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Biology 156
Evolutionary Ecology
31 Jan 2001
Bob Podolsky
Weeks 3-4. Evolutionary ecology of sexual reproduction
Study guide
After the module on the evolution of sex you should be able to:
Lecture 3.1
1) Define the major differences between sexual and asexual reproduction
2) Explain why asexual reproduction and self-fertilization have different evolutionary
consequences
3) Describe the general pattern of how asexual and sexual reproduction are distributed among
major groups within the animal kingdom
4) Explain why, for humans, the prevalence of sexual reproduction is not necessarily evidence
that sexual reproduction is a more adaptive mode than asexual reproduction
5) Give a brief mathematical argument for why, all else being equal, a single mutant that
reproduces asexually should quickly take over a population of sexuals
6) Give a sense of the time scale over which this process would happen for different population
sizes of sexuals
7) Describe why the output of Maynard Smith’s model presents a paradox for evolutionary
biology, and explain how falsifying each assumption would help to explain the paradox
8) Explain how, in their experiments, Dunbrack et al. simulated asexual reproduction while
using a species that only reproduces sexually
9) Explain the reasoning of Dunbrack et al. in giving asexual populations a three-fold advantage
in reproduction
10) Design an experiment that could test Maynard Smith’s first assumption concerned with
differences in fecundity between the two modes of reproduction
Lecture 3.2
11) Describe the major distinction between ecological and genetic hypotheses for the
maintenance of sexual reproduction
12) Name and distinguish among three different hypotheses for the ecological benefits of sexual
reproduction
13) Describe the methodology used by Lively in his research
14) Describe what assumptions Lively made about lakes and streams in trying to distinguish
between two hypotheses for the maintenance of sex
15) Describe the predictions Lively made from these assumptions, and whether his data
supported either of these two hypotheses
16) Explain the evidence that Lively used to conclude that the "Red Queen" model was the best
supported of the three hypotheses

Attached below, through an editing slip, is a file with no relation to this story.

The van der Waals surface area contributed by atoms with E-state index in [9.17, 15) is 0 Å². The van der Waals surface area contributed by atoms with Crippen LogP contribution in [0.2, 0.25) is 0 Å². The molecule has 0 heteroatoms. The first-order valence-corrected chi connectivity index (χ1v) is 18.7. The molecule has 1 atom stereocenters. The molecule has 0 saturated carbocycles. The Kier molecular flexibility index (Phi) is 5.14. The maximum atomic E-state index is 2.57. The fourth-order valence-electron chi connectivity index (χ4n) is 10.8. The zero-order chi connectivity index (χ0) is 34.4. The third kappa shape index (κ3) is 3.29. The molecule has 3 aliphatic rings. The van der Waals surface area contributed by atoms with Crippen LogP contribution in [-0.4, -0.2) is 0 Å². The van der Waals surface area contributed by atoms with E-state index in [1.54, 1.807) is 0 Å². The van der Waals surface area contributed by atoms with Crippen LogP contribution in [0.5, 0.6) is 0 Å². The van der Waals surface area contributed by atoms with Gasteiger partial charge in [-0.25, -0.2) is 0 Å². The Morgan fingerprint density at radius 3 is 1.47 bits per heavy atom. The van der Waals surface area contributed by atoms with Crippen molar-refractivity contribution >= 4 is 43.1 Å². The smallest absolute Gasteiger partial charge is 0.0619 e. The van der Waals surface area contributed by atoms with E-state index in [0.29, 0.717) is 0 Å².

17) Explain why Lively's correlation between infection rate and male frequency could have been
an artifact of the correlation of these variables with population density
18) Explain the calculation of why each human gamete is likely to carry on average one mutation
in a functional gene, and explain why this probability is significant to genetic hypotheses for
the mainenance of sex
19) Briefly explain the basis of "Muller's ratchet", and why sexual but not asexual reproduction
can eliminate the effect
20) Explain why the elimination of deleterious mutations may be more important than the
accumulation of beneficial ones as an evolutionary explanation for the maintenance of sex
21) Explain how Muller's argument differs from one based on the accumulation of beneficial
mutations
22) Design an experiment to test the hypothesis that sex is important for increasing the union of
synergistically beneficial mutations
Lecture 4.1
23) Explain the distinction between sex and sexes, and which kinds of organisms tend to show
the former but not the latter
24) Explain what is meant by the terms isogamy and anisogamy
25) Describe in words and graphs the two basic assumptions that Parker et al. used in their
argument for the evolution of anisogamy, and why these assumptions suggest that different
selection pressures may be acting on different members of a population
26) Give the relative sizes of a typical egg and a typical sperm in a free-spawning marine
invertebrate, and explain why the two general sizes could both be favored by selection
27) Explain why dissortative mating is likely to evolve once anisogamy has evolved
28) Explain the rationale behind the hypotheses tested by Knowlton and by Madsen and Waller
in their studies of protists, and the conclusions they drew from their data
29) Give a potential problem with these data that could weaken support for their conclusions
30) Explain one challenge to Parker et al.'s model based on their assumption concerning the
relationship between zygote size and survival
31) In mathematical terms, give a brief argument for the likelihood that a genotype producing
macrogametes can become established in a population of microgamete producers
32) Describe the main challenge posed by Levitan to the traditional model for the evolution of
anisogamy
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